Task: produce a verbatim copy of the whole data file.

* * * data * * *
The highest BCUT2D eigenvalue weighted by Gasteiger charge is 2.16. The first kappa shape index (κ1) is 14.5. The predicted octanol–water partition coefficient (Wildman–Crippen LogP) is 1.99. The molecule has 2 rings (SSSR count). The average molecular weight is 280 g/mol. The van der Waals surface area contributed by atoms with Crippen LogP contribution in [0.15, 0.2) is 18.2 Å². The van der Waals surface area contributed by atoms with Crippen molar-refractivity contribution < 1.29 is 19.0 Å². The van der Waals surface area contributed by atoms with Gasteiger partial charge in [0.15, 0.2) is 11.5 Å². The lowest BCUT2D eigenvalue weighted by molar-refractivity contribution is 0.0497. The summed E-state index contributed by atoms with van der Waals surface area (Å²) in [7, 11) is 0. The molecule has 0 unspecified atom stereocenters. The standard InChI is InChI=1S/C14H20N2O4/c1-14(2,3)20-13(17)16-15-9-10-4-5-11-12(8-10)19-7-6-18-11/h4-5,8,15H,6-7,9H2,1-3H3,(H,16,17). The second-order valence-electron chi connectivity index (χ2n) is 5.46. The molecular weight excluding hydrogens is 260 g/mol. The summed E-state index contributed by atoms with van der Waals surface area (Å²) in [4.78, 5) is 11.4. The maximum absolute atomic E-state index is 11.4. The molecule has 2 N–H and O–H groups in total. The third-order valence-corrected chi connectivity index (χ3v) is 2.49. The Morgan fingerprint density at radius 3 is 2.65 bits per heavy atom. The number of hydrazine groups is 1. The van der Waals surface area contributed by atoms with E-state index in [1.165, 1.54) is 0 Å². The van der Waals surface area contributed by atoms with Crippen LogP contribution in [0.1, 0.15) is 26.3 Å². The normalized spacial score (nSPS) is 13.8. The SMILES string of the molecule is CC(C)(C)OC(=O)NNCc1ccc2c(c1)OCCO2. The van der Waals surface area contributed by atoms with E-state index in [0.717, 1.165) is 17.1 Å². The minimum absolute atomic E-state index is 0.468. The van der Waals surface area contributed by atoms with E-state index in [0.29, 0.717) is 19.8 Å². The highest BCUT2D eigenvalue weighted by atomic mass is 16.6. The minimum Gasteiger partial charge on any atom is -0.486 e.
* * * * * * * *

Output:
The highest BCUT2D eigenvalue weighted by Gasteiger charge is 2.16. The first kappa shape index (κ1) is 14.5. The predicted octanol–water partition coefficient (Wildman–Crippen LogP) is 1.99. The molecule has 2 rings (SSSR count). The average molecular weight is 280 g/mol. The van der Waals surface area contributed by atoms with Crippen LogP contribution in [0.15, 0.2) is 18.2 Å². The van der Waals surface area contributed by atoms with Crippen molar-refractivity contribution < 1.29 is 19.0 Å². The van der Waals surface area contributed by atoms with Gasteiger partial charge in [0.15, 0.2) is 11.5 Å². The lowest BCUT2D eigenvalue weighted by molar-refractivity contribution is 0.0497. The summed E-state index contributed by atoms with van der Waals surface area (Å²) in [7, 11) is 0. The molecule has 0 unspecified atom stereocenters. The standard InChI is InChI=1S/C14H20N2O4/c1-14(2,3)20-13(17)16-15-9-10-4-5-11-12(8-10)19-7-6-18-11/h4-5,8,15H,6-7,9H2,1-3H3,(H,16,17). The second-order valence-electron chi connectivity index (χ2n) is 5.46. The molecular weight excluding hydrogens is 260 g/mol. The summed E-state index contributed by atoms with van der Waals surface area (Å²) in [4.78, 5) is 11.4. The maximum absolute atomic E-state index is 11.4. The molecule has 2 N–H and O–H groups in total. The third-order valence-corrected chi connectivity index (χ3v) is 2.49. The Morgan fingerprint density at radius 3 is 2.65 bits per heavy atom. The number of hydrazine groups is 1. The van der Waals surface area contributed by atoms with E-state index in [1.165, 1.54) is 0 Å². The van der Waals surface area contributed by atoms with Crippen LogP contribution in [0.1, 0.15) is 26.3 Å². The normalized spacial score (nSPS) is 13.8. The SMILES string of the molecule is CC(C)(C)OC(=O)NNCc1ccc2c(c1)OCCO2. The van der Waals surface area contributed by atoms with E-state index in [0.717, 1.165) is 17.1 Å². The minimum absolute atomic E-state index is 0.468. The van der Waals surface area contributed by atoms with E-state index in [0.29, 0.717) is 19.8 Å². The highest BCUT2D eigenvalue weighted by atomic mass is 16.6. The minimum Gasteiger partial charge on any atom is -0.486 e.